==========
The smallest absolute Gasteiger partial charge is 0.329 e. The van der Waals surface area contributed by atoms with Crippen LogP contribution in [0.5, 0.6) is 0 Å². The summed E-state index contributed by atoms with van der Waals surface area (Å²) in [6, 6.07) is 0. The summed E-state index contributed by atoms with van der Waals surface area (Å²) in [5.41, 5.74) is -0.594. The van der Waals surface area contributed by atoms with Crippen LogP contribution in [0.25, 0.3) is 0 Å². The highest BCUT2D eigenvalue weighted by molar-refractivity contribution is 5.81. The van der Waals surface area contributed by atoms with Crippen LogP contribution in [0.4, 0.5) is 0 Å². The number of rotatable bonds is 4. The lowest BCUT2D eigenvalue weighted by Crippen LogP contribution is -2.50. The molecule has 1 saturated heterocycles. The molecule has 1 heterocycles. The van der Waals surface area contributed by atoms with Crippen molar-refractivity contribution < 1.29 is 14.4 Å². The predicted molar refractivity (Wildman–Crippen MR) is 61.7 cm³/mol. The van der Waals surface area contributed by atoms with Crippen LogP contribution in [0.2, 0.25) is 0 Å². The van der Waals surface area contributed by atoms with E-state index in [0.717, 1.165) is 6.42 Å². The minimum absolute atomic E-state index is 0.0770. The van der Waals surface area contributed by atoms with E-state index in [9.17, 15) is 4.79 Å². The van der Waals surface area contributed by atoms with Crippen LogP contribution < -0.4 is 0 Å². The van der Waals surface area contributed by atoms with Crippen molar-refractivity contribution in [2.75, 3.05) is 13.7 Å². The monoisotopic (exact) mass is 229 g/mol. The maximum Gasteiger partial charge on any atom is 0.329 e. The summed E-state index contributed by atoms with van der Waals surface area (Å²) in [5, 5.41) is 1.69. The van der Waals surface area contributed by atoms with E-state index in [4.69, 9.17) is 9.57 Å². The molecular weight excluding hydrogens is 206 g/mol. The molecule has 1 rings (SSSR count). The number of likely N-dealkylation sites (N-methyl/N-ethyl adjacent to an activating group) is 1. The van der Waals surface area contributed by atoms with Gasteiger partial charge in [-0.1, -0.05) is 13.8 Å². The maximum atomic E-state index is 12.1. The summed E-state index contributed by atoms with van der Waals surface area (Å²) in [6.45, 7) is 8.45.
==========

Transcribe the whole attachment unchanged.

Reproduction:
The smallest absolute Gasteiger partial charge is 0.329 e. The van der Waals surface area contributed by atoms with Crippen LogP contribution in [0.5, 0.6) is 0 Å². The summed E-state index contributed by atoms with van der Waals surface area (Å²) in [6, 6.07) is 0. The summed E-state index contributed by atoms with van der Waals surface area (Å²) in [5.41, 5.74) is -0.594. The van der Waals surface area contributed by atoms with Crippen LogP contribution in [0.25, 0.3) is 0 Å². The highest BCUT2D eigenvalue weighted by molar-refractivity contribution is 5.81. The van der Waals surface area contributed by atoms with Crippen LogP contribution in [0.4, 0.5) is 0 Å². The number of rotatable bonds is 4. The lowest BCUT2D eigenvalue weighted by Crippen LogP contribution is -2.50. The molecule has 1 saturated heterocycles. The molecule has 1 heterocycles. The van der Waals surface area contributed by atoms with Crippen molar-refractivity contribution < 1.29 is 14.4 Å². The predicted molar refractivity (Wildman–Crippen MR) is 61.7 cm³/mol. The van der Waals surface area contributed by atoms with Crippen LogP contribution in [0.2, 0.25) is 0 Å². The van der Waals surface area contributed by atoms with E-state index in [0.717, 1.165) is 6.42 Å². The minimum absolute atomic E-state index is 0.0770. The van der Waals surface area contributed by atoms with E-state index in [9.17, 15) is 4.79 Å². The van der Waals surface area contributed by atoms with Crippen LogP contribution < -0.4 is 0 Å². The van der Waals surface area contributed by atoms with Crippen molar-refractivity contribution in [2.75, 3.05) is 13.7 Å². The monoisotopic (exact) mass is 229 g/mol. The maximum Gasteiger partial charge on any atom is 0.329 e. The summed E-state index contributed by atoms with van der Waals surface area (Å²) in [5, 5.41) is 1.69. The van der Waals surface area contributed by atoms with E-state index in [4.69, 9.17) is 9.57 Å². The molecular weight excluding hydrogens is 206 g/mol. The molecule has 1 rings (SSSR count). The number of likely N-dealkylation sites (N-methyl/N-ethyl adjacent to an activating group) is 1. The van der Waals surface area contributed by atoms with Gasteiger partial charge in [-0.1, -0.05) is 13.8 Å². The maximum atomic E-state index is 12.1. The summed E-state index contributed by atoms with van der Waals surface area (Å²) in [6.45, 7) is 8.45.